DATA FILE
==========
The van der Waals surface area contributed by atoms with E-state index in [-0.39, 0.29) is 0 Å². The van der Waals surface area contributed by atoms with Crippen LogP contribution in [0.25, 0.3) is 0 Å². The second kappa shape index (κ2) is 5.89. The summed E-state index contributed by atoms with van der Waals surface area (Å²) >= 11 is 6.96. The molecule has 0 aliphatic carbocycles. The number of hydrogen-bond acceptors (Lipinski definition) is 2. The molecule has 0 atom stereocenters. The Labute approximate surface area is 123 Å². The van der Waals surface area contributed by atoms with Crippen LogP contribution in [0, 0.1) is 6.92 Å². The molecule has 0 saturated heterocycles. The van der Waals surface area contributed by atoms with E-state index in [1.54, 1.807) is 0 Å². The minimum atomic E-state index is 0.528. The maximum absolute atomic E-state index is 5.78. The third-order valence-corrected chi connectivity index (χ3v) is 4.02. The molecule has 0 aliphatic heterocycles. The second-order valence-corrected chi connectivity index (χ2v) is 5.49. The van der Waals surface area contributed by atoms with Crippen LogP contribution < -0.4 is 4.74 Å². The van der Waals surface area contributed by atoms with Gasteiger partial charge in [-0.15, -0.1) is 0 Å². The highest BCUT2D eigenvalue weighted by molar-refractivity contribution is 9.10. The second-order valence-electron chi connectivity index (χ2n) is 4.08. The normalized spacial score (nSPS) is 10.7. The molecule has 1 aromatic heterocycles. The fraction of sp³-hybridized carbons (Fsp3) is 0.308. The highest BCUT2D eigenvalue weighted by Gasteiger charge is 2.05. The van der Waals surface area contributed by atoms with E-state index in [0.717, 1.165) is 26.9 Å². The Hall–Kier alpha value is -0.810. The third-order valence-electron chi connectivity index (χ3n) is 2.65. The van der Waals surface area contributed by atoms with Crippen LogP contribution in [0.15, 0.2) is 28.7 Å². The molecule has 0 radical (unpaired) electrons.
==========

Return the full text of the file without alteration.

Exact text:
The van der Waals surface area contributed by atoms with E-state index in [-0.39, 0.29) is 0 Å². The van der Waals surface area contributed by atoms with Crippen LogP contribution in [0.25, 0.3) is 0 Å². The second kappa shape index (κ2) is 5.89. The summed E-state index contributed by atoms with van der Waals surface area (Å²) >= 11 is 6.96. The molecule has 0 aliphatic carbocycles. The number of hydrogen-bond acceptors (Lipinski definition) is 2. The molecule has 0 atom stereocenters. The Labute approximate surface area is 123 Å². The van der Waals surface area contributed by atoms with Crippen LogP contribution in [0, 0.1) is 6.92 Å². The molecule has 0 saturated heterocycles. The van der Waals surface area contributed by atoms with E-state index in [1.54, 1.807) is 0 Å². The minimum atomic E-state index is 0.528. The maximum absolute atomic E-state index is 5.78. The third-order valence-corrected chi connectivity index (χ3v) is 4.02. The molecule has 0 aliphatic heterocycles. The second-order valence-corrected chi connectivity index (χ2v) is 5.49. The van der Waals surface area contributed by atoms with Crippen LogP contribution < -0.4 is 4.74 Å². The van der Waals surface area contributed by atoms with Gasteiger partial charge in [-0.15, -0.1) is 0 Å². The highest BCUT2D eigenvalue weighted by molar-refractivity contribution is 9.10. The second-order valence-electron chi connectivity index (χ2n) is 4.08. The normalized spacial score (nSPS) is 10.7. The molecule has 1 aromatic heterocycles. The fraction of sp³-hybridized carbons (Fsp3) is 0.308. The highest BCUT2D eigenvalue weighted by Gasteiger charge is 2.05. The van der Waals surface area contributed by atoms with E-state index in [0.717, 1.165) is 26.9 Å². The Hall–Kier alpha value is -0.810. The third-order valence-electron chi connectivity index (χ3n) is 2.65. The van der Waals surface area contributed by atoms with Crippen LogP contribution in [0.15, 0.2) is 28.7 Å². The molecule has 0 radical (unpaired) electrons.